Warning: this post is going to be a bit longer than I like to do on this blog, but it’s a topic that comes up a lot.

Whenever the topic of passwords comes up at least 50% of the people I talk to (friends, family, clients) say they basically use the same password for everything. I totally get it. If you have different passwords for every site, how are you going to remember dozens of passwords and what site they are for?

The problem is, if you have one password for everything your personal security is only as strong as the weakest website with that password. The security on that Fantasy Football message board is probably not as strong your bank’s website, so why are you using the same password. We also keep hearing about these massive data leaks from Yahoo! and other sites, so any is at risk. Most people are embarrassed, but they don’t know of a better way.

There’s even a site that will tell you if your email address has been stolen and leaked (you should definitely check to see if you’re at risk).

So what to do?


Option 1: Use a password service like Last Pass.

They track your passwords for you and you only need to remember the master password that you set up for that account.

Option 2: Use a personalized system (this is what I use).

Step 1: Create your codex

  1. Create a list of 26 words. One for each letter of the alphabet (A: anchor, B: bean, C: carry, etc.). Write them down on a piece of paper for now. Each word should be 4-6 letters long.
  2. Choose a 2-4 number combo and a symbol.

This is your codex. Every time you need to create a password you’ll use two of these words and the same number combination and symbol.

Step 2: Your personal system

  1. Decide how you’ll which two words you’ll use. For example if you’re creative a password for “google.com” you could use the word for the first letter (g) and last letter (e) in which case your password words might be: “gamer” and “epic”.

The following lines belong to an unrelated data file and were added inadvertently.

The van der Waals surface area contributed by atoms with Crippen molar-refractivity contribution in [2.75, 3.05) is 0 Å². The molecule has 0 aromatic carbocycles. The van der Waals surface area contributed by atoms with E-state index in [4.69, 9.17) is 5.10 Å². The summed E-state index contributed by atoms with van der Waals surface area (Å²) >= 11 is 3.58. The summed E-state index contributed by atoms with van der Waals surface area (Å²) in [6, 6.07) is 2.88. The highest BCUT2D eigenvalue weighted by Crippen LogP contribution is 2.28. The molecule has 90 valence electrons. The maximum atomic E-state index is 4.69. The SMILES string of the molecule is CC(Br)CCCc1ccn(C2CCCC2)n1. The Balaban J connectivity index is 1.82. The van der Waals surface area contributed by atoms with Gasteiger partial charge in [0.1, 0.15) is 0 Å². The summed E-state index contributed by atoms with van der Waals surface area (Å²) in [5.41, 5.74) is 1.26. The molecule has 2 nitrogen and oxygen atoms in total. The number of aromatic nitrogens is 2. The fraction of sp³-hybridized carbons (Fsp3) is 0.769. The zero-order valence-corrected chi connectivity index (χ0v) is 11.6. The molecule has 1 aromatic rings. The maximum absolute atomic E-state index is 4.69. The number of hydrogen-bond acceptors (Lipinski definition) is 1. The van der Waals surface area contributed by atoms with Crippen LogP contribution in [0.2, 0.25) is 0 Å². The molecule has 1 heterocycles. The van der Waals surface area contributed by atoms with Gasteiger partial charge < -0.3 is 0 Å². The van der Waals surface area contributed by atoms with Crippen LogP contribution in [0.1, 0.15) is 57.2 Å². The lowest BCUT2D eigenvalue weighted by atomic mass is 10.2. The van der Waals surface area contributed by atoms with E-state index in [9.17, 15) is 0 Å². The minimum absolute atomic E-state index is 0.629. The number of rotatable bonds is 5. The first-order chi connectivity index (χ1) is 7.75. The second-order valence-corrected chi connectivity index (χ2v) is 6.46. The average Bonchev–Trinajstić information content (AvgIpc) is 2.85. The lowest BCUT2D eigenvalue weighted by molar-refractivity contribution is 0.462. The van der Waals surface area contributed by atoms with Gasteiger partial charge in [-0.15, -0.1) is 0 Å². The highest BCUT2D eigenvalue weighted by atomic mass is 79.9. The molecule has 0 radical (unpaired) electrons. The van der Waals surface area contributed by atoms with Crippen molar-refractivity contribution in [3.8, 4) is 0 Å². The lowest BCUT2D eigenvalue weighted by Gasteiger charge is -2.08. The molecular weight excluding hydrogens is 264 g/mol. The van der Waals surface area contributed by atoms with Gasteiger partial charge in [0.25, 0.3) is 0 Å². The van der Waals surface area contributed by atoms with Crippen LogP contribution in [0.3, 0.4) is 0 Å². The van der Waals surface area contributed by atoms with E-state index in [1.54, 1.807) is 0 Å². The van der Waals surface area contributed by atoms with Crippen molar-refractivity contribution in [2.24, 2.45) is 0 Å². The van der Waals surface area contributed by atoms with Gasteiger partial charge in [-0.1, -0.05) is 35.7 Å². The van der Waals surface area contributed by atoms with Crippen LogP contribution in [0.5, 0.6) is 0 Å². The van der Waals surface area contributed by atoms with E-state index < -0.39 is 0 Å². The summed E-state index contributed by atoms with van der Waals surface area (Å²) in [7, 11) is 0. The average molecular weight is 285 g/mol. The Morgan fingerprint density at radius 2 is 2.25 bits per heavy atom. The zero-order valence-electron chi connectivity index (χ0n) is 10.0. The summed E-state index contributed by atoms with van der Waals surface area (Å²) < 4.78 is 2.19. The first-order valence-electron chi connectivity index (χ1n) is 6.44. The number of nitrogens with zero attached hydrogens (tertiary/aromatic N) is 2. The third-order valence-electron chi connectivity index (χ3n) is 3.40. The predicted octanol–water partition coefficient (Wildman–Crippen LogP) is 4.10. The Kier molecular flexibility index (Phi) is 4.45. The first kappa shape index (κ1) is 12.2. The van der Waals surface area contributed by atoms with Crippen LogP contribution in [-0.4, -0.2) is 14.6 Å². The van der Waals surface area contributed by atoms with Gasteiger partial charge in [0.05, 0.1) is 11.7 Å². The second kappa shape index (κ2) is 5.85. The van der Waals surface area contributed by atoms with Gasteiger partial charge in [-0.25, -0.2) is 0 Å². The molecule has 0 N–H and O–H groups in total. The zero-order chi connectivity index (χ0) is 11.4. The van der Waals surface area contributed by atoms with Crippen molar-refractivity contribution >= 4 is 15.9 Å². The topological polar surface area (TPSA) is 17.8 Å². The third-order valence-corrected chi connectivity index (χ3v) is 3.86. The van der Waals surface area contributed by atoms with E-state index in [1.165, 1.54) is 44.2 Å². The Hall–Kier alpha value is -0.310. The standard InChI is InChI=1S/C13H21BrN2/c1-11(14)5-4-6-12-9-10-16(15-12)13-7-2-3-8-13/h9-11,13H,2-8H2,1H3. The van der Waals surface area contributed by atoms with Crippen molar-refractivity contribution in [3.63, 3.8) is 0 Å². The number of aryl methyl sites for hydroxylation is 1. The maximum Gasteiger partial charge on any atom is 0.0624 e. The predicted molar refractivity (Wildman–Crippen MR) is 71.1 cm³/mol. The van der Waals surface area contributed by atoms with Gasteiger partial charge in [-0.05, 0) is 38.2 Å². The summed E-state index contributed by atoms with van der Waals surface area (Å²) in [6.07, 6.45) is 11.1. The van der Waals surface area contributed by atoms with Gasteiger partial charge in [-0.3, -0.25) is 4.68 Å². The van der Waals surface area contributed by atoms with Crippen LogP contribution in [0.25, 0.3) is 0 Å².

2. Decide where the numbers and symbols go, and which letter(s) should be capitalized (#gamer27Epic, Gamerepic27#, 2gameR#epiC7, etc.). For your own memory’s sake this should be standard across your different passwords.

Step 3 (optional): Harden your system.

If you’re going to go through the trouble of changing all of your passwords you may want to make them as secure as possible. There are a few ways that you can make your passwords even stronger while using this same basic system.

  1. Use certain symbols every time you use a certain letter ([email protected], s=$, i=!, h=#, v=^) and then make sure each of the words on your list has one of those symbols.
  2. Use three (or four) words instead of two.
  3. Use numbers that are related to the website name (google: two syllables + six letters = 26, google: g: 7th letter + e: 5th letter = 75)

I know this is not a perfect system, and it is not the very best in terms of security, but it’s much better than one password for all of your accounts, and I’ve found it very usable. At first you’ll need to refer to your list, but pretty quickly you’ll memorize all of the words on your list (FYI it’s better not to have this list stored on your phone or in your email, paper is better). And if you share this system with your spouse you’ll start to say things like “honey, what’s the S-word?” and it will be funny.

Thoughts and comments are welcome.